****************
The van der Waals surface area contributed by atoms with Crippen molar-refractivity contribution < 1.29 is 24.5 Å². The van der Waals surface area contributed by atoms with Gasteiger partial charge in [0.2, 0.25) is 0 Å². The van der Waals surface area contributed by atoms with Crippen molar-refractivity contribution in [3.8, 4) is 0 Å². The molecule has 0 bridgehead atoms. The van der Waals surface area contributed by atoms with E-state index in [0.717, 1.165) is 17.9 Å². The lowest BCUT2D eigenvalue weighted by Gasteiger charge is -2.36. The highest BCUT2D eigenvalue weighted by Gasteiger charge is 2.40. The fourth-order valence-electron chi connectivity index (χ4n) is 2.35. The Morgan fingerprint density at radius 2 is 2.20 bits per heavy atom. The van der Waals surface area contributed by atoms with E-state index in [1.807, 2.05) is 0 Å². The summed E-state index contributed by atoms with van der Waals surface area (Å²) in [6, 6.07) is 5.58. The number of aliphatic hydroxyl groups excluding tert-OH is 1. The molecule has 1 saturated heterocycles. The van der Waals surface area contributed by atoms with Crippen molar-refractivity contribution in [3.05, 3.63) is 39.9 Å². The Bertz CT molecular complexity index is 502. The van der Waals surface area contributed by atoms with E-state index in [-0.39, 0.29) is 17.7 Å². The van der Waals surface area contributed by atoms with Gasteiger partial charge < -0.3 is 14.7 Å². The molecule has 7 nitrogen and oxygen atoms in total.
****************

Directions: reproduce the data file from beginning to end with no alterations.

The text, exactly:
The van der Waals surface area contributed by atoms with Crippen molar-refractivity contribution < 1.29 is 24.5 Å². The van der Waals surface area contributed by atoms with Gasteiger partial charge in [0.2, 0.25) is 0 Å². The van der Waals surface area contributed by atoms with Crippen molar-refractivity contribution in [3.8, 4) is 0 Å². The molecule has 0 bridgehead atoms. The van der Waals surface area contributed by atoms with E-state index in [0.717, 1.165) is 17.9 Å². The lowest BCUT2D eigenvalue weighted by Gasteiger charge is -2.36. The highest BCUT2D eigenvalue weighted by Gasteiger charge is 2.40. The fourth-order valence-electron chi connectivity index (χ4n) is 2.35. The Morgan fingerprint density at radius 2 is 2.20 bits per heavy atom. The van der Waals surface area contributed by atoms with E-state index in [1.807, 2.05) is 0 Å². The summed E-state index contributed by atoms with van der Waals surface area (Å²) in [6, 6.07) is 5.58. The number of aliphatic hydroxyl groups excluding tert-OH is 1. The molecule has 1 saturated heterocycles. The van der Waals surface area contributed by atoms with Crippen molar-refractivity contribution in [3.05, 3.63) is 39.9 Å². The Bertz CT molecular complexity index is 502. The van der Waals surface area contributed by atoms with E-state index in [-0.39, 0.29) is 17.7 Å². The van der Waals surface area contributed by atoms with Gasteiger partial charge < -0.3 is 14.7 Å². The molecule has 7 nitrogen and oxygen atoms in total.